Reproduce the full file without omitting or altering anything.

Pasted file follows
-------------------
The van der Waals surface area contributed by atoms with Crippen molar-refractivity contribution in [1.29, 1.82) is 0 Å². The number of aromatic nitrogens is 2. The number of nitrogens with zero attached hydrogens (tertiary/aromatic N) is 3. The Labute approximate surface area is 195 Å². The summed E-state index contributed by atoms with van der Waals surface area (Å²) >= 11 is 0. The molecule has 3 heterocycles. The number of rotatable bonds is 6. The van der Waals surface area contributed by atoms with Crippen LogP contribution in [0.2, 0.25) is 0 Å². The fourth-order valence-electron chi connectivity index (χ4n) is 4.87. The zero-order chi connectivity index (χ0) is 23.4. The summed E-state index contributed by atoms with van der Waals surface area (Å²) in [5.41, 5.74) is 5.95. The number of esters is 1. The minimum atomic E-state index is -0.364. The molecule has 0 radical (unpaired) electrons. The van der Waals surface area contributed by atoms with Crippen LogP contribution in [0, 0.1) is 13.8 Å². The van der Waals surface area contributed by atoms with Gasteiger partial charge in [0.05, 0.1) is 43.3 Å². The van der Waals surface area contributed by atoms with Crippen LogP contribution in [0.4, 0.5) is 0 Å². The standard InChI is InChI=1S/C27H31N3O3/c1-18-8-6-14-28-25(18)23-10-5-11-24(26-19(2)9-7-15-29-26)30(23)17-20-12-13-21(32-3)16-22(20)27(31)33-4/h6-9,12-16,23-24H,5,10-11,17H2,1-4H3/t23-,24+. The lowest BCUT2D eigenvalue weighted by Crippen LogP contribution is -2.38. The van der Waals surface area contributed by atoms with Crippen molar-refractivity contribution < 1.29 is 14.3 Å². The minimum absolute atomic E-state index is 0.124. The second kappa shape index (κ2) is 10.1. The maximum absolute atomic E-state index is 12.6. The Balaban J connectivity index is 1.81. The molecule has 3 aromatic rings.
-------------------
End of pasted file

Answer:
The van der Waals surface area contributed by atoms with Crippen molar-refractivity contribution in [1.29, 1.82) is 0 Å². The number of aromatic nitrogens is 2. The number of nitrogens with zero attached hydrogens (tertiary/aromatic N) is 3. The Labute approximate surface area is 195 Å². The summed E-state index contributed by atoms with van der Waals surface area (Å²) >= 11 is 0. The molecule has 3 heterocycles. The number of rotatable bonds is 6. The van der Waals surface area contributed by atoms with Crippen LogP contribution in [0.2, 0.25) is 0 Å². The fourth-order valence-electron chi connectivity index (χ4n) is 4.87. The zero-order chi connectivity index (χ0) is 23.4. The summed E-state index contributed by atoms with van der Waals surface area (Å²) in [5.41, 5.74) is 5.95. The number of esters is 1. The minimum atomic E-state index is -0.364. The molecule has 0 radical (unpaired) electrons. The van der Waals surface area contributed by atoms with Crippen LogP contribution in [0, 0.1) is 13.8 Å². The van der Waals surface area contributed by atoms with Gasteiger partial charge in [0.05, 0.1) is 43.3 Å². The van der Waals surface area contributed by atoms with Crippen LogP contribution in [0.4, 0.5) is 0 Å². The standard InChI is InChI=1S/C27H31N3O3/c1-18-8-6-14-28-25(18)23-10-5-11-24(26-19(2)9-7-15-29-26)30(23)17-20-12-13-21(32-3)16-22(20)27(31)33-4/h6-9,12-16,23-24H,5,10-11,17H2,1-4H3/t23-,24+. The lowest BCUT2D eigenvalue weighted by Crippen LogP contribution is -2.38. The van der Waals surface area contributed by atoms with Crippen molar-refractivity contribution < 1.29 is 14.3 Å². The minimum absolute atomic E-state index is 0.124. The second kappa shape index (κ2) is 10.1. The maximum absolute atomic E-state index is 12.6. The Balaban J connectivity index is 1.81. The molecule has 3 aromatic rings.